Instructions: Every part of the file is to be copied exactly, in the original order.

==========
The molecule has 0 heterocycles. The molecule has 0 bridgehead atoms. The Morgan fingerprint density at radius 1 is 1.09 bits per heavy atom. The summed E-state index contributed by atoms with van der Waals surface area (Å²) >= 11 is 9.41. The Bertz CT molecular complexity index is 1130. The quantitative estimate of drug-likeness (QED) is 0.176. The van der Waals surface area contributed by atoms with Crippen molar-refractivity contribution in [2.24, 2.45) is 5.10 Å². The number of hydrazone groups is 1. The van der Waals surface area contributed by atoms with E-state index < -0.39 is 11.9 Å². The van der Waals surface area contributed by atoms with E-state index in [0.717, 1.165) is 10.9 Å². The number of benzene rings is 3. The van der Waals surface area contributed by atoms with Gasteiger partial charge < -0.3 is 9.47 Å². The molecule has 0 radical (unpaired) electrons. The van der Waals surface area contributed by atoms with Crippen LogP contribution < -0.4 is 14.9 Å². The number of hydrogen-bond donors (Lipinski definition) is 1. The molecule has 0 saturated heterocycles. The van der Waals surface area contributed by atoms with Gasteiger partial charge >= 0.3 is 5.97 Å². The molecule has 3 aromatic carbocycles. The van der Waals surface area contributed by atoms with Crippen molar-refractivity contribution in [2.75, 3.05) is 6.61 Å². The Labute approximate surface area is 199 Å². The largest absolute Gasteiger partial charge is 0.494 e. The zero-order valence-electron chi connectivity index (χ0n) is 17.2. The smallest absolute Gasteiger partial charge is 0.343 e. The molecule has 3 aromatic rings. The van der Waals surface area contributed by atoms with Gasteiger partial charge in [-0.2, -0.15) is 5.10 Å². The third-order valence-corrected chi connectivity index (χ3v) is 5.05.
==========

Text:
The molecule has 0 heterocycles. The molecule has 0 bridgehead atoms. The Morgan fingerprint density at radius 1 is 1.09 bits per heavy atom. The summed E-state index contributed by atoms with van der Waals surface area (Å²) >= 11 is 9.41. The Bertz CT molecular complexity index is 1130. The quantitative estimate of drug-likeness (QED) is 0.176. The van der Waals surface area contributed by atoms with Crippen molar-refractivity contribution in [2.24, 2.45) is 5.10 Å². The number of hydrazone groups is 1. The van der Waals surface area contributed by atoms with E-state index < -0.39 is 11.9 Å². The van der Waals surface area contributed by atoms with E-state index in [0.717, 1.165) is 10.9 Å². The number of benzene rings is 3. The van der Waals surface area contributed by atoms with Gasteiger partial charge < -0.3 is 9.47 Å². The molecule has 0 radical (unpaired) electrons. The van der Waals surface area contributed by atoms with Crippen LogP contribution < -0.4 is 14.9 Å². The number of hydrogen-bond donors (Lipinski definition) is 1. The molecule has 0 saturated heterocycles. The van der Waals surface area contributed by atoms with Gasteiger partial charge >= 0.3 is 5.97 Å². The molecule has 3 aromatic carbocycles. The van der Waals surface area contributed by atoms with Crippen molar-refractivity contribution in [2.75, 3.05) is 6.61 Å². The Labute approximate surface area is 199 Å². The largest absolute Gasteiger partial charge is 0.494 e. The zero-order valence-electron chi connectivity index (χ0n) is 17.2. The smallest absolute Gasteiger partial charge is 0.343 e. The molecule has 3 aromatic rings. The van der Waals surface area contributed by atoms with Gasteiger partial charge in [-0.2, -0.15) is 5.10 Å². The third-order valence-corrected chi connectivity index (χ3v) is 5.05.